Back in 2015 we were introduced to the concept of ‘sirtfoods’ and their potential for promoting weight loss. The Daily Mail covered the story of a woman who claims she saw significant reductions in her body fat by eating more foods known as ‘sirtuin activators’ or sirtfoods. More recently, Adele attributed her dramatic weight loss to the Sirtfood Diet. So what are sirtfoods? And can they really help you lose weight and improve your health?



‘Sirt’ is short for sirtuins – a class of proteins in the body that are important for regulating biological pathways that can affect our health and weight. ‘Sirtfoods’ is a term applied to foods that contain naturally occurring compounds known as polyphenols that have the potential to activate sirtuins.



Research has shown that a very low calorie diet may prolong our lifespan by decreasing the activity of pro ageing pathways as well as encouraging DNA repair. It’s believed that sirtuin activators in food may mimic the same effects as a calorie restricted diet. Sirtuins also have a role in fat metabolism which explains why they may help us to lose weight.



Studies have shown that sirtuin activators can help mobilise our stored fat and increase mitochondria function (the part of a cell that generates energy). They’ve also been shown to regulate insulin production – the hormone that manages the sugar balance in our body and enables us to use the sugars from carbohydrates in our diet as energy. That said, let’s not forget that the woman in the Daily Mail article was also on a 1000 calorie per day diet which may also have something to do with her weight loss! Whilst early research shows that sirtuins could play a role in promoting fat loss, it’s too early to really call them a wonder food.



Sirtuins have not only been been linked to how our bodies metabolise energy, they’re also known to affect the ageing process and the onset of certain diseases. Research into sirtuin activator resveratrol – the beneficial compound in red wine – found that it may help in the prevention and treatment of obesity and help to prevent age related heart and brain deterioration.


It is worth noting that much of the research carried out has looked at supplemented levels of polyphenols much greater than we would find in food alone. It’s still early days so as further research is carried out we will learn more about the positive effects of sirtuin activators and the levels beneficial for health. However, all foods containing sirtuin activators are natural, healthy, plant based foods and you can’t go wrong with increasing these in your diet.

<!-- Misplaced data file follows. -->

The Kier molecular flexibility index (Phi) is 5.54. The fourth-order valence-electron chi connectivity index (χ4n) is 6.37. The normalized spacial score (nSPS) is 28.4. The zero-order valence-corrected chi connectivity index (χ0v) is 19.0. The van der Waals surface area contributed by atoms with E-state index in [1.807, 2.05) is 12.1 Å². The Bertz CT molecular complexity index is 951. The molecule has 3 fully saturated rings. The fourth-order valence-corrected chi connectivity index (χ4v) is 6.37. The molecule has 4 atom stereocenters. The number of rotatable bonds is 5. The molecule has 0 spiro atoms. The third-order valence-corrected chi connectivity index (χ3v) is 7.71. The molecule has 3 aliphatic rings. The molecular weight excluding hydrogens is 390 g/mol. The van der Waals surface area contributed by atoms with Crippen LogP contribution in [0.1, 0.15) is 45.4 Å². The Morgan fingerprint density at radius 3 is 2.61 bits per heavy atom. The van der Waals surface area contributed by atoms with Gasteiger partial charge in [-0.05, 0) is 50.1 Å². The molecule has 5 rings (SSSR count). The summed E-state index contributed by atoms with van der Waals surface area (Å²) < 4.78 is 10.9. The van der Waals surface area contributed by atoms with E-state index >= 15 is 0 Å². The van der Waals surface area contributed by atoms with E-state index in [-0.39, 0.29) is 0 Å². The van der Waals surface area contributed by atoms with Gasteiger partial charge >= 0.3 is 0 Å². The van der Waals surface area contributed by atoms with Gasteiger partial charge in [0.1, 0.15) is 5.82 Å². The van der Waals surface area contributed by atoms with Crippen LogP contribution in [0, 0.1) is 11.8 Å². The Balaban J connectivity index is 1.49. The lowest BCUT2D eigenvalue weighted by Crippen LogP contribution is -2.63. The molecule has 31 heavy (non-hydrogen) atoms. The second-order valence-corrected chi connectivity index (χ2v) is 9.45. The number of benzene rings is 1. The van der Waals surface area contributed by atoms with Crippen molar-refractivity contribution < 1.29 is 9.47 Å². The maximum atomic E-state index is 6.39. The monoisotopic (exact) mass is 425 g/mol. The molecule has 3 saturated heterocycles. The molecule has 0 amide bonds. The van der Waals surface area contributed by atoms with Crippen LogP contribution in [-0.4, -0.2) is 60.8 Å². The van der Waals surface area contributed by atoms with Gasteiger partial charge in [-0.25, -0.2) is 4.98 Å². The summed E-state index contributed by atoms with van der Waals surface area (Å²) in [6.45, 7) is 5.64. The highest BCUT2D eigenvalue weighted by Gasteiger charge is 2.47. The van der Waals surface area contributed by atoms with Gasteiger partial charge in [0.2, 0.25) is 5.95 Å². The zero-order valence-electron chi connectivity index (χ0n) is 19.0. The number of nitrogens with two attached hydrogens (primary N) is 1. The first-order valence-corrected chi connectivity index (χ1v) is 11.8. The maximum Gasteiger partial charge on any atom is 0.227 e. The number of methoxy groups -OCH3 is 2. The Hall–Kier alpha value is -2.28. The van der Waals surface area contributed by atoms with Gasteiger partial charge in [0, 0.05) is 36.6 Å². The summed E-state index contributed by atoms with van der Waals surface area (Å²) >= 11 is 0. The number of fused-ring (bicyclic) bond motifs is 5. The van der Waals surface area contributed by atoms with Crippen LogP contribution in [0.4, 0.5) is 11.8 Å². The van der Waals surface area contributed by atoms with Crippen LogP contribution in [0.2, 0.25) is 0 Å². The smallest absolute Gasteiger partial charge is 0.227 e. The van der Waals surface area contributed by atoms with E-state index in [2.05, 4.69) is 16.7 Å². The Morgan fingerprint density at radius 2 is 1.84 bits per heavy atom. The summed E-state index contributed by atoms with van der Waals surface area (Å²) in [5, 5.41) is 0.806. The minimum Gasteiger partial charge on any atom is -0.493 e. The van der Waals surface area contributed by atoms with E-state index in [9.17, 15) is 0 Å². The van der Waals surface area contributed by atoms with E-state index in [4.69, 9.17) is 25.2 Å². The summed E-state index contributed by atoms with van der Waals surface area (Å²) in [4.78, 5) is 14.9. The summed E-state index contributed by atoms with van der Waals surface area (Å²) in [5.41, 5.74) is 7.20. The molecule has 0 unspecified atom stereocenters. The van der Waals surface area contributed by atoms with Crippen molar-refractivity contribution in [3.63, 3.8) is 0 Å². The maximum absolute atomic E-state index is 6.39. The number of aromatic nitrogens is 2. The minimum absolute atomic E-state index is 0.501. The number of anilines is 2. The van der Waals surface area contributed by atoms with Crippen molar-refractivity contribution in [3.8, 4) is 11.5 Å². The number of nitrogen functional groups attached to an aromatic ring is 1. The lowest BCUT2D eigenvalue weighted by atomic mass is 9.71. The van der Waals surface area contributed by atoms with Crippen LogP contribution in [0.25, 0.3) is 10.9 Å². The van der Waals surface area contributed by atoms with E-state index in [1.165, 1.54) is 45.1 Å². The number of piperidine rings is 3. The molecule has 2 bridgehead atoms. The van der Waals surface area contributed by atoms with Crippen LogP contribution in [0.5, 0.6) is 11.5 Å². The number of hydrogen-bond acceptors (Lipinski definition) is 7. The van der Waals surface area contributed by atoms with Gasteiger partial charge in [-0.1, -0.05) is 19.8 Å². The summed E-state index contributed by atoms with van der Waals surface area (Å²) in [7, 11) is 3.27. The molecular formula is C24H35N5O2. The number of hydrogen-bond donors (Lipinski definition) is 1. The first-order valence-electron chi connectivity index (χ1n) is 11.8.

Foods that contain sirtuin activators include: green tea, turmeric, onions, kale, parsley, miso soup, tofu and other soy products, olives and extra-virgin olive oil, blackcurrants, capers, cocoa, dates, walnuts and turmeric.



One of the easiest ways to introduce these foods into your diet is by starting with a smoothie for breakfast. Blend together a scoop of quality protein powder, some unsweetened almond milk, a large handful of blackcurrants and some kale.


Add olives to salads and roasted mediterranean vegetables and swapping less healthy savoury snacks like crisps.


Dress salads with olive oil instead of your usual salad dressing – but it’s best to not cook with olive oil as it can degrade at high temperatures.


Try swapping regular tea for green tea. If you find green tea bitter you can opt for jasmine tea which tends to be milder. Green tea can also be drunk cold so during the summer months, make a pitcher of green tea and add slices of lemon then keep in the fridge.


Miso soup makes a good afternoon snack, you can buy sachets (such as MISO Tasty) or grab it ready made from Pret a Manger or Itsu.


If you are looking to lose weight and want to identify the best dietary approach for you, please do get in touch. We offer a complimentary 25 minute weight loss strategy call with one of our expert nutritionists who will take the time to listen to your challenges and help you identify the right weight loss solution for you.

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